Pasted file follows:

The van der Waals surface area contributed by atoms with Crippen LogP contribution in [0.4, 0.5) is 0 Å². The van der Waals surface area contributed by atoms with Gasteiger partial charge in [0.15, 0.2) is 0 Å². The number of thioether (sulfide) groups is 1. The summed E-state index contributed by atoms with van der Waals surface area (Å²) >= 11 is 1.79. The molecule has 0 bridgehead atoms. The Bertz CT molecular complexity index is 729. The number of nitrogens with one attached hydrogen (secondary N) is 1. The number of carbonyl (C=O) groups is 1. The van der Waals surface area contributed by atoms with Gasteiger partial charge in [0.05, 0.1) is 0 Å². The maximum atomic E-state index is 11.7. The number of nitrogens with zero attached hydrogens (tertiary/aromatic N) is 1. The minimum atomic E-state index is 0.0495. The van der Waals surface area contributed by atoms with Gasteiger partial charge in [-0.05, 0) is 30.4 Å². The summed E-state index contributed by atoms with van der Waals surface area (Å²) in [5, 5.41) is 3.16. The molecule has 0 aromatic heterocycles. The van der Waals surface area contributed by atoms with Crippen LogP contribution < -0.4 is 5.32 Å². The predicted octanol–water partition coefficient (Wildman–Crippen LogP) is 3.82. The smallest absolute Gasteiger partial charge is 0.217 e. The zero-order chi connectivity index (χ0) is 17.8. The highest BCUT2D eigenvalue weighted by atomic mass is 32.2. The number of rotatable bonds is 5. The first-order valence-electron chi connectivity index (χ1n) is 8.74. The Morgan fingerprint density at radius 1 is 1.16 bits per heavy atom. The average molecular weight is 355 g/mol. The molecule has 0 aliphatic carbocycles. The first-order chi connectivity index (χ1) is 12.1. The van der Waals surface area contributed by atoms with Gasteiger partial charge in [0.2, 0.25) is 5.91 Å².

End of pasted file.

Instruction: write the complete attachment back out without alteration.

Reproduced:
The van der Waals surface area contributed by atoms with Crippen LogP contribution in [0.4, 0.5) is 0 Å². The van der Waals surface area contributed by atoms with Gasteiger partial charge in [0.15, 0.2) is 0 Å². The number of thioether (sulfide) groups is 1. The summed E-state index contributed by atoms with van der Waals surface area (Å²) >= 11 is 1.79. The molecule has 0 bridgehead atoms. The Bertz CT molecular complexity index is 729. The number of nitrogens with one attached hydrogen (secondary N) is 1. The number of carbonyl (C=O) groups is 1. The van der Waals surface area contributed by atoms with Gasteiger partial charge in [0.05, 0.1) is 0 Å². The maximum atomic E-state index is 11.7. The number of nitrogens with zero attached hydrogens (tertiary/aromatic N) is 1. The minimum atomic E-state index is 0.0495. The van der Waals surface area contributed by atoms with Gasteiger partial charge in [-0.05, 0) is 30.4 Å². The summed E-state index contributed by atoms with van der Waals surface area (Å²) in [5, 5.41) is 3.16. The molecule has 0 aromatic heterocycles. The van der Waals surface area contributed by atoms with Crippen LogP contribution < -0.4 is 5.32 Å². The predicted octanol–water partition coefficient (Wildman–Crippen LogP) is 3.82. The smallest absolute Gasteiger partial charge is 0.217 e. The zero-order chi connectivity index (χ0) is 17.8. The highest BCUT2D eigenvalue weighted by atomic mass is 32.2. The number of rotatable bonds is 5. The first-order valence-electron chi connectivity index (χ1n) is 8.74. The Morgan fingerprint density at radius 1 is 1.16 bits per heavy atom. The average molecular weight is 355 g/mol. The molecule has 0 aliphatic carbocycles. The first-order chi connectivity index (χ1) is 12.1. The van der Waals surface area contributed by atoms with Gasteiger partial charge in [0.2, 0.25) is 5.91 Å².